Parents, Schools Giving Away Expensive Prizes to Prevent Teens from Attending Wild After-Prom Parties
We all know that reward system is often used in motivating a child or an employee to behave well. But will this same approach work for teenagers if it means skipping unsupervised after-prom parties?
Various schools around the U.S. have lined up extravagant goodies, such as brand new cars, iPads, and college scholarships, in the hope of attracting teens to attend supervised, alcohol-free events after their annual high school proms.
According to Reuters, the prizes are sometimes provided by local businesses while others are purchased through parent-led fundraising.
In Roanoke, Virginia, one student will be given a new 2013 Nissan Juke and two others will get iPads.
“Research shows that if they stay to the end of the after-prom party, they are more likely to be alcohol- and drug-free,” said Kathy Sullivan, the director of the Roanoke group.
In Pennsylvania, one high school student will drive away a black Honda Civic just for going to a supervised after-prom party. In Derby, Kansas, a high school booked an entire amusement park for its after-prom party.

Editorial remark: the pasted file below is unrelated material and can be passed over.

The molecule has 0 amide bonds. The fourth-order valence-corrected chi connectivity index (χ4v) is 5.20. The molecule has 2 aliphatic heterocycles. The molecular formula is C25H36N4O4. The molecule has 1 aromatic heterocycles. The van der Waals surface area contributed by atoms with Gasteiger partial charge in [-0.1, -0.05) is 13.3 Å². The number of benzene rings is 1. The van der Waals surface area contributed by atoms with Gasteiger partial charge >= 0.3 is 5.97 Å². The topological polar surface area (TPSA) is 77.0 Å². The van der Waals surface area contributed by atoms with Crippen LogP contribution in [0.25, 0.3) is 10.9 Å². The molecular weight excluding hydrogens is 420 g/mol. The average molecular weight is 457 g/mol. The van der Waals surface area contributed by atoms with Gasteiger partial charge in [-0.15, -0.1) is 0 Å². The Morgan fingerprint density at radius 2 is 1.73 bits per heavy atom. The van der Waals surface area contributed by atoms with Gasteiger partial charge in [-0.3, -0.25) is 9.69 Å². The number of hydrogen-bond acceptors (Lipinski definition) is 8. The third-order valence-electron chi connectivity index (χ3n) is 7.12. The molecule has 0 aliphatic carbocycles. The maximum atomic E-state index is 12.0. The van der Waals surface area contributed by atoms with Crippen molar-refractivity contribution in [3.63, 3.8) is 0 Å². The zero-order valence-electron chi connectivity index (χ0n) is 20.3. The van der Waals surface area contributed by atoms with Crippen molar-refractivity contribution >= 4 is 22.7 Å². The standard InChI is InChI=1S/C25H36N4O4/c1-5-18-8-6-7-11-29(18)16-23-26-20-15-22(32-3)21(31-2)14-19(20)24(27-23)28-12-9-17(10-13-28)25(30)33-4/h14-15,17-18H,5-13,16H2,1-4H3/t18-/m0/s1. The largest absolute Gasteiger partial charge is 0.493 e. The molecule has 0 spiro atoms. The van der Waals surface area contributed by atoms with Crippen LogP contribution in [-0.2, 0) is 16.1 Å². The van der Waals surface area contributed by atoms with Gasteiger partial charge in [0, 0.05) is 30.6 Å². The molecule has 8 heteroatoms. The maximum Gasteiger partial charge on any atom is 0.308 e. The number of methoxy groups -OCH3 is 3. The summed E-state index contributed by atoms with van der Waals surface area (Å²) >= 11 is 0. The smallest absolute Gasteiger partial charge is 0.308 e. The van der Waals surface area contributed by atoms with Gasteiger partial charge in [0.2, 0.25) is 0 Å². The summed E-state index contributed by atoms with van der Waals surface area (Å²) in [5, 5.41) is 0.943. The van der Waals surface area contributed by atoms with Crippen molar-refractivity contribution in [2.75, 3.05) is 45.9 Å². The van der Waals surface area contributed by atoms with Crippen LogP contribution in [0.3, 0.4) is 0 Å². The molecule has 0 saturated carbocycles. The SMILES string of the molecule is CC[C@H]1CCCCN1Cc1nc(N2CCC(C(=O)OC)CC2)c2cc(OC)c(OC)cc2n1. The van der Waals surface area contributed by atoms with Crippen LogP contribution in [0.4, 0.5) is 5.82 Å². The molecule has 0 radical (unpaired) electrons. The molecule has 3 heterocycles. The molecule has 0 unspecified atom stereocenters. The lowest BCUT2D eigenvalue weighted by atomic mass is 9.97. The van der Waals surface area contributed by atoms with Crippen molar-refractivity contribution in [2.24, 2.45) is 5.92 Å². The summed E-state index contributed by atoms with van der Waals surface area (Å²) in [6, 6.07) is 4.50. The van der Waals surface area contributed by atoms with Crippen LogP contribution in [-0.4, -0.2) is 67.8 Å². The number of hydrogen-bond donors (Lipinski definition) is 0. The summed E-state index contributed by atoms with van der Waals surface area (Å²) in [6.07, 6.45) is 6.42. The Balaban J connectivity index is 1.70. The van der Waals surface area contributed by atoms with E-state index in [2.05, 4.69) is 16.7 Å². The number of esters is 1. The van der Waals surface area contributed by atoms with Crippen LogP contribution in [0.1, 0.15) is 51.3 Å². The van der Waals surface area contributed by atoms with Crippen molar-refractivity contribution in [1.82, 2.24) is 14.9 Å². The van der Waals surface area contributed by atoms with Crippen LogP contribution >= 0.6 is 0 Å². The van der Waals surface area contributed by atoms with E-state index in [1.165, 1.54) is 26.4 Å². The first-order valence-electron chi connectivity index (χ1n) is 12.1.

Meanwhile, Allen High School in Allen, Texas gave away eight $250-worth of scholarships, several computers, a party for 20 at a local barbecue restaurant and tickets to a Texas Rangers baseball game.
At the Johnson City, New York, students have a chance to get microwaves, laptops and television sets. On top of that, attending students will be given a suitcase with $100 worth of merchandise.
Binge drinking is considered the most common form of excessive alcohol use in the United States. Not only is the habit unhealthy, it’s also blamed for thousands of highway accidents that have happened over the years. So to address the problem, 32 higher education institutions across the country forged a partnership through the National College Health Improvement Project (NCHIP) created by Dartmouth College two years ago.